This New Species Of Millipede Has 4 Penises And 414 Legs


Tom Hale

Tom is a writer in London with a Master's degree in Journalism whose editorial work covers anything from health and the environment to technology and archaeology.

Senior Journalist

The Illacme tobini in all its glory. Paul Marek, Virginia Tech

Illacme tobini is a millipede that needs very little introduction: It has 414 legs, no eyes, 200 poison glands, and four penises.

This eyeless millipede has only recently been discovered in a cave in Sequoia National Park near the southern Sierra Nevada mountains in California. It was also described in a new study featured in the journal ZooKeys.


The description came from a sole male individual. As mentioned, its male anatomy was of particular interest. But just in case you thought this millipede's four penises couldn't get any stranger, they’re also modified legs. The ninth and tenth pair of legs are a kind of gonopod, used as a penis-like device to spurt sperm into the female. So romantic.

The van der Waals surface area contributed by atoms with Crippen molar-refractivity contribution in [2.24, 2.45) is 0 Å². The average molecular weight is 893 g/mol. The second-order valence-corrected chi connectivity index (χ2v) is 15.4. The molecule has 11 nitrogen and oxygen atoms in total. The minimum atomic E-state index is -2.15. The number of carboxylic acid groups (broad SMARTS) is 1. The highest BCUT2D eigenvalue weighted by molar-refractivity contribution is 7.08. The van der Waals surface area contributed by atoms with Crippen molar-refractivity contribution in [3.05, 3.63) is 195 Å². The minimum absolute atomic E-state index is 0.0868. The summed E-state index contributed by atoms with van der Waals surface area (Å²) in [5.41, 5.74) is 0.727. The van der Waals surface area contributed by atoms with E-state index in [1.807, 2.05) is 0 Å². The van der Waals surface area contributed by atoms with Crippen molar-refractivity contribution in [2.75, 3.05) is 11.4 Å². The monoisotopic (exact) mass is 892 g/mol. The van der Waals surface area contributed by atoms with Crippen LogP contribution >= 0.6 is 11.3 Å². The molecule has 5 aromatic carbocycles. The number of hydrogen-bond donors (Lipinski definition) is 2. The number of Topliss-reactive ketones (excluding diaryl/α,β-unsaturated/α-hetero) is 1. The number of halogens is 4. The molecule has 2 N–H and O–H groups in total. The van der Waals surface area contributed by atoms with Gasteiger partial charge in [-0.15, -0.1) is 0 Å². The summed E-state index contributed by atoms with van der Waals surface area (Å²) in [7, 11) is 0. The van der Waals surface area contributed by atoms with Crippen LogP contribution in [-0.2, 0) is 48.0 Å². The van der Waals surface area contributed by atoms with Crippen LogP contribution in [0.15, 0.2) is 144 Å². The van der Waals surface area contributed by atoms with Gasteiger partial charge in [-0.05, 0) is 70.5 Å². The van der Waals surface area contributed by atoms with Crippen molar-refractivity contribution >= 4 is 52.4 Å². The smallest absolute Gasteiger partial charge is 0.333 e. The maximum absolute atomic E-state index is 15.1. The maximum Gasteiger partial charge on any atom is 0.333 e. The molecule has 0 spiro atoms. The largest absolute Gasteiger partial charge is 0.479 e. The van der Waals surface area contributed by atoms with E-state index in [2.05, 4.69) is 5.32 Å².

Bill Shear and Paul Marek, the biologists who found the beast, also noted that this I. tobini was an “evolutionary cousin” of the leggiest animal on the planet – the Illacme plenipes millipede – which has 750 legs. This cousin of our four-penis friend was only recently discovered relatively close by under a giant boulder near San Juan Bautista.

"I never would have expected that a second species of the leggiest animal on the planet would be discovered in a cave 240 kilometers (150 miles away)," Paul Marek, assistant professor in the Entomology Department at Virginia Tech, said in a statement.

The press release noted that Shear and Marek's discovery has reinforced the idea that “by exploring our world and documenting the biodiversity of this planet we can prevent anonymous extinction, a process in which a species goes extinct before we know of its role in the ecosystem, potential benefit to humanity, or its beauty.”


Although, beauty might be a funny word to describe it in this case.

The millipede's 9th and 10th pair of legs, which also act as penises. Paul Marek, Virginia Tech.


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